Hong Kong protests: Secondary students wear black at school Christmas celebrations in support of pro-democracy movement

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Some also sell protest-related gear or artwork to collect money to provide financial aid to arrested protesters

Joanne Ma |
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Some Hong Kong students wore black to their school Christmas celebrations this year.

Hong Kong’s secondary students attended school Christmas celebrations on Friday dressed in back to show support for the city’s ongoing protests. Most Hong Kong schools hold an annual Christmas party, where students are allowed to wear casual clothing. On Friday, many students opted for an all-black outfit, similar to the clothes usually worn by protesters, in support of the city’s pro-democracy movement.

“At our school, I think about 70 per cent of the students wore all black today. The school teachers didn’t appear to try to stop anyone,” said Jack Wan, a 17-year-old student from Methodist Church Hong Kong Wesley College.

He added that many Hongkongers would struggle to enjoy Christmas this year, as they are still mourning those who have died in cases related to the protests, or thinking of those who have been injured or arrested. “At the same time, Hongkongers have never been this united before. The protesters have continued to look out for each other, and that definitely brings much warmth to the city,” he said.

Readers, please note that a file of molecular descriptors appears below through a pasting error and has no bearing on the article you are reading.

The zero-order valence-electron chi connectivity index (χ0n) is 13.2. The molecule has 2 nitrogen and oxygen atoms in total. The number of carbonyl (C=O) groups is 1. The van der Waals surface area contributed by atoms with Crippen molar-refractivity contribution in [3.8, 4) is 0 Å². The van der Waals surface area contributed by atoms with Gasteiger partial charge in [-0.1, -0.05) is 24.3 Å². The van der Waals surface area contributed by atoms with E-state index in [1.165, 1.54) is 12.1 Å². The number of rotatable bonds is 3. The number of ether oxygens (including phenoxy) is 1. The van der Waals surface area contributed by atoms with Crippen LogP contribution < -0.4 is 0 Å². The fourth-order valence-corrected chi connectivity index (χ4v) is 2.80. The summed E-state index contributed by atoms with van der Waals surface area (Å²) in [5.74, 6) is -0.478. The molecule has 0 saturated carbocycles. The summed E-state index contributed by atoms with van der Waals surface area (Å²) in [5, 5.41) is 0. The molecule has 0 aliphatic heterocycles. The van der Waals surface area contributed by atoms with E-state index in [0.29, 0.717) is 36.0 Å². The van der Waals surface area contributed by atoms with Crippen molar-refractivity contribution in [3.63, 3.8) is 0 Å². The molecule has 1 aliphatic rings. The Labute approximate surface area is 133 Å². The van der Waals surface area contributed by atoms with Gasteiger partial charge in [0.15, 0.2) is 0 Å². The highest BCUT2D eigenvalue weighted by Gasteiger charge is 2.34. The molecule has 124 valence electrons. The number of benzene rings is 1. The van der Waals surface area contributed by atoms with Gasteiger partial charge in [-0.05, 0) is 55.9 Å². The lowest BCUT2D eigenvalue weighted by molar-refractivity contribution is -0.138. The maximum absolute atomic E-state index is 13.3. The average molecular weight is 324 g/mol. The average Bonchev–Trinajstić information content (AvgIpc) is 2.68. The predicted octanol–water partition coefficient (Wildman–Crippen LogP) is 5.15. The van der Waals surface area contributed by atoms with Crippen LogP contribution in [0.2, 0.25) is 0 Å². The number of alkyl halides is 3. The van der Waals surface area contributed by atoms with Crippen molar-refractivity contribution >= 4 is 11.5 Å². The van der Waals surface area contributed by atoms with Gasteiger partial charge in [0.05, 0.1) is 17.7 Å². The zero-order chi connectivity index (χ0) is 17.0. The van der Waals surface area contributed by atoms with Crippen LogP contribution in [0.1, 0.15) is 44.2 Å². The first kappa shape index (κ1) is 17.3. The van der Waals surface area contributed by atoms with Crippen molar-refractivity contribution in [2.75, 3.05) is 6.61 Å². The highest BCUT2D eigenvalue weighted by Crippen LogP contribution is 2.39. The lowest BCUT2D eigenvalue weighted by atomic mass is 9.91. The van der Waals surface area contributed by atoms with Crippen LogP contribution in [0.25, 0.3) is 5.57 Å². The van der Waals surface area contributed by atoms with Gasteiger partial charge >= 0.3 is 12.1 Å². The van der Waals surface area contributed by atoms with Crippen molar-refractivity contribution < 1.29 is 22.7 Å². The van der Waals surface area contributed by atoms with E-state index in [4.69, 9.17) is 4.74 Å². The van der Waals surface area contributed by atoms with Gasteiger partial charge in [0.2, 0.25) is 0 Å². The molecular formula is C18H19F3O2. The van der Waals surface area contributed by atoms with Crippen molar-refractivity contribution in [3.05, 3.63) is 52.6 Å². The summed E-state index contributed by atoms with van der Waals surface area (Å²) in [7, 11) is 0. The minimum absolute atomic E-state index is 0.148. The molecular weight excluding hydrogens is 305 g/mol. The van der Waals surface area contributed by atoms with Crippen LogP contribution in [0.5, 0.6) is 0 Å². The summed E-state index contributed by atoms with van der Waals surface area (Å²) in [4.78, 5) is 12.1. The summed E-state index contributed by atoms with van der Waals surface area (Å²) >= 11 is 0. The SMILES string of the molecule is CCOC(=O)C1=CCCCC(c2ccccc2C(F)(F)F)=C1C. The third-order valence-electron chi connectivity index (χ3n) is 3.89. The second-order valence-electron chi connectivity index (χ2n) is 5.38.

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In addition to wearing all black, students at St Paul’s Secondary School organised a charity sale of Christmas cards featuring protest slogans during the celebrations.

The students were selling the cards for HK$5, and said they would donate all profits to groups that offer financial support to the arrested protesters.

Although students at Ying Wa College didn’t get to wear their own clothes to the party on Friday, they were seen selling protest-themed hoodies they had designed on campus. Printed on the hoodies were protest slogans and a photo of the protesters storming the Legislative Council on July 1.

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Bowie Tang, a 17-year-old student, told Young Post: “[Originally, our designer only] designed a hoodie just for fun, we never expected we could produce it!”

They had received more than 300 orders within three days from their fellow students, alumni and even the general public. So far, they had produced 300 pieces, and would consider ordering a second batch if there are more orders.

The hoodies were sold for HK$200 each, with all profits going to organisations that provide financial aid to arrested protesters.

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